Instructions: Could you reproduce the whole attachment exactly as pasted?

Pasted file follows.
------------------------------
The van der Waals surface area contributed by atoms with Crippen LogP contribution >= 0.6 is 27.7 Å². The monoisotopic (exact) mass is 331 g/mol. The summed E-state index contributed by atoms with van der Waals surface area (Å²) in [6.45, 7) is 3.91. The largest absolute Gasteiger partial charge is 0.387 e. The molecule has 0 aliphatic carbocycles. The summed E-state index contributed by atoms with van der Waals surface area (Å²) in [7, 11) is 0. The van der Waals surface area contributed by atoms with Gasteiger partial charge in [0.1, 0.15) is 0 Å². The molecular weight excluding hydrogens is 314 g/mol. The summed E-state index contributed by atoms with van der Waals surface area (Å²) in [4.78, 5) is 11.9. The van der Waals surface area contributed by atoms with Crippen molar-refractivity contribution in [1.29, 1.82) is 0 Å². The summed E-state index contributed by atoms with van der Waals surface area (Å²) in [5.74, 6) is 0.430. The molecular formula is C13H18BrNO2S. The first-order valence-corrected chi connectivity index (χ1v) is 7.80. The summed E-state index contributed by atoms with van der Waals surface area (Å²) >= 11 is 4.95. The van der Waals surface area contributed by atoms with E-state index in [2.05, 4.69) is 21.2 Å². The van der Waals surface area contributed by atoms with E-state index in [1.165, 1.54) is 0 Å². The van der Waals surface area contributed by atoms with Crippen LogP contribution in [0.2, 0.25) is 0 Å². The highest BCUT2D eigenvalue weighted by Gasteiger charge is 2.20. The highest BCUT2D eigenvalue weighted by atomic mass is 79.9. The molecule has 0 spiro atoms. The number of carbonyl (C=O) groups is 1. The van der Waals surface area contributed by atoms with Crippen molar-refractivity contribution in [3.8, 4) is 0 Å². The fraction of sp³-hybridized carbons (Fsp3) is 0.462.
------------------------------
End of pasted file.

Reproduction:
The van der Waals surface area contributed by atoms with Crippen LogP contribution >= 0.6 is 27.7 Å². The monoisotopic (exact) mass is 331 g/mol. The summed E-state index contributed by atoms with van der Waals surface area (Å²) in [6.45, 7) is 3.91. The largest absolute Gasteiger partial charge is 0.387 e. The molecule has 0 aliphatic carbocycles. The summed E-state index contributed by atoms with van der Waals surface area (Å²) in [7, 11) is 0. The van der Waals surface area contributed by atoms with Gasteiger partial charge in [0.1, 0.15) is 0 Å². The molecular weight excluding hydrogens is 314 g/mol. The summed E-state index contributed by atoms with van der Waals surface area (Å²) in [4.78, 5) is 11.9. The van der Waals surface area contributed by atoms with Crippen molar-refractivity contribution in [1.29, 1.82) is 0 Å². The summed E-state index contributed by atoms with van der Waals surface area (Å²) in [5.74, 6) is 0.430. The molecular formula is C13H18BrNO2S. The first-order valence-corrected chi connectivity index (χ1v) is 7.80. The summed E-state index contributed by atoms with van der Waals surface area (Å²) >= 11 is 4.95. The van der Waals surface area contributed by atoms with E-state index in [2.05, 4.69) is 21.2 Å². The van der Waals surface area contributed by atoms with E-state index in [1.165, 1.54) is 0 Å². The van der Waals surface area contributed by atoms with Crippen LogP contribution in [0.2, 0.25) is 0 Å². The highest BCUT2D eigenvalue weighted by Gasteiger charge is 2.20. The highest BCUT2D eigenvalue weighted by atomic mass is 79.9. The molecule has 0 spiro atoms. The number of carbonyl (C=O) groups is 1. The van der Waals surface area contributed by atoms with Crippen molar-refractivity contribution in [3.8, 4) is 0 Å². The fraction of sp³-hybridized carbons (Fsp3) is 0.462.